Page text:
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Valuation: Measuring and Managing the Value of Companies, Fifth Edition by Marc Goedhart, Tim Koller, McKinsey & Company, David Wessels

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2
Fundamental Principles of Value Creation
In Chapter 1, we introduced the fundamental principles of corporate finance. Companies create value by investing capital to generate future cash flows at rates of return that exceed their cost of capital. The faster they can grow and deploy more capital at attractive rates of return, the more value they create. The mix of growth and return on invested capital (ROIC)10 relative to the cost of capital is what drives the creation of value. A corollary of this principle is the conservation of value: any action that doesn’t increase cash flows doesn’t create value.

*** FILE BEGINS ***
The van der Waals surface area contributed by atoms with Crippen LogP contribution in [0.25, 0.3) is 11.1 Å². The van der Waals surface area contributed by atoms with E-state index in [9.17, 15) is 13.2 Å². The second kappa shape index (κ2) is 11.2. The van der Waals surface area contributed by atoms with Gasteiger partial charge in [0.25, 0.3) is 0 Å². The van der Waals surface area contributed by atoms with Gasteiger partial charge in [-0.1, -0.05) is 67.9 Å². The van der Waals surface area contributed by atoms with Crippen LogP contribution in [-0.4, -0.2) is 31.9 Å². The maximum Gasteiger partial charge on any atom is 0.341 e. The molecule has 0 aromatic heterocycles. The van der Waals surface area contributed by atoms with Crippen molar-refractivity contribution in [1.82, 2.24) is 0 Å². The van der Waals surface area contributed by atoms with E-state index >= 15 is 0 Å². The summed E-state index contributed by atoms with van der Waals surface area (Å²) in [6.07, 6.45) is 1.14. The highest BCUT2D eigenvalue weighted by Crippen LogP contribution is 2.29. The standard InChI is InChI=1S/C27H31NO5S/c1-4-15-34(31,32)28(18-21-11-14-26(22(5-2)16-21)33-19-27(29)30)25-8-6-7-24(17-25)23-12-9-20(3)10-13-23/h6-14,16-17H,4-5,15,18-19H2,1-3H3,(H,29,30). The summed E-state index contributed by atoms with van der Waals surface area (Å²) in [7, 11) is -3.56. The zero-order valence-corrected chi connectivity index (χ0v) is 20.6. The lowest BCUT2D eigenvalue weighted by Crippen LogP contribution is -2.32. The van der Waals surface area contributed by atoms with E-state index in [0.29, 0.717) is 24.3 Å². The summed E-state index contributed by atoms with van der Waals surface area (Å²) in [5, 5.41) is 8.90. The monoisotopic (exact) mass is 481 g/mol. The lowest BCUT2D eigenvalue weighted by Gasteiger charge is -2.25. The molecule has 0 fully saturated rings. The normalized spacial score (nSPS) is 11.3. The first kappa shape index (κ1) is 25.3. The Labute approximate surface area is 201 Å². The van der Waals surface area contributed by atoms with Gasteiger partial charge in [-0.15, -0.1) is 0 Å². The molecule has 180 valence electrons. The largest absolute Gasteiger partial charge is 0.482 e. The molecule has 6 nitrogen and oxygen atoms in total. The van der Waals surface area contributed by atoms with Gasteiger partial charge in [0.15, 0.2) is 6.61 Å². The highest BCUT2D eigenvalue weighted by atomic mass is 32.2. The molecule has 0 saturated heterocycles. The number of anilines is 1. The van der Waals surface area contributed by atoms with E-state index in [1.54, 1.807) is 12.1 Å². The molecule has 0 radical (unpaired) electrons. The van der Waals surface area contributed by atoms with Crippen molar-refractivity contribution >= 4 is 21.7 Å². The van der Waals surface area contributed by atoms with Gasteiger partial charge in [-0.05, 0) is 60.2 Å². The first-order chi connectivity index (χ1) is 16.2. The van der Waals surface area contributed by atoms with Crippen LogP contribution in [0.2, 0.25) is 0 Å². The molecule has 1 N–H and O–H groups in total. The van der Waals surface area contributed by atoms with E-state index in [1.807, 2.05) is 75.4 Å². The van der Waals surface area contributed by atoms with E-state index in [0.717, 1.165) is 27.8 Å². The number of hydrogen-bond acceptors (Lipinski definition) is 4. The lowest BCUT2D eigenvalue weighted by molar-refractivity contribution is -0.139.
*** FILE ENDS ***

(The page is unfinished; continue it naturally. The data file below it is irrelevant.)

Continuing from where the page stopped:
The principles imply that a company’s primary task is to generate cash flows at rates of return on invested capital greater than the cost of capital. Following these principles helps managers decide which investments will create the most value for shareholders in the long term. The principles also help investors assess the potential value of alternative investments. Managers and investors alike need to understand in detail what relationships tie together cash flows, ROIC, and value; what consequences arise from the conservation of value; and how to factor any risks attached to future cash flows into their decision making. These are the main subjects of this chapter. The chapter concludes by setting out the relationships between cash flows, ROIC, and value in the key value driver formula—the equation underpinning discounted cash flow (DCF) valuation in both theory and practice.

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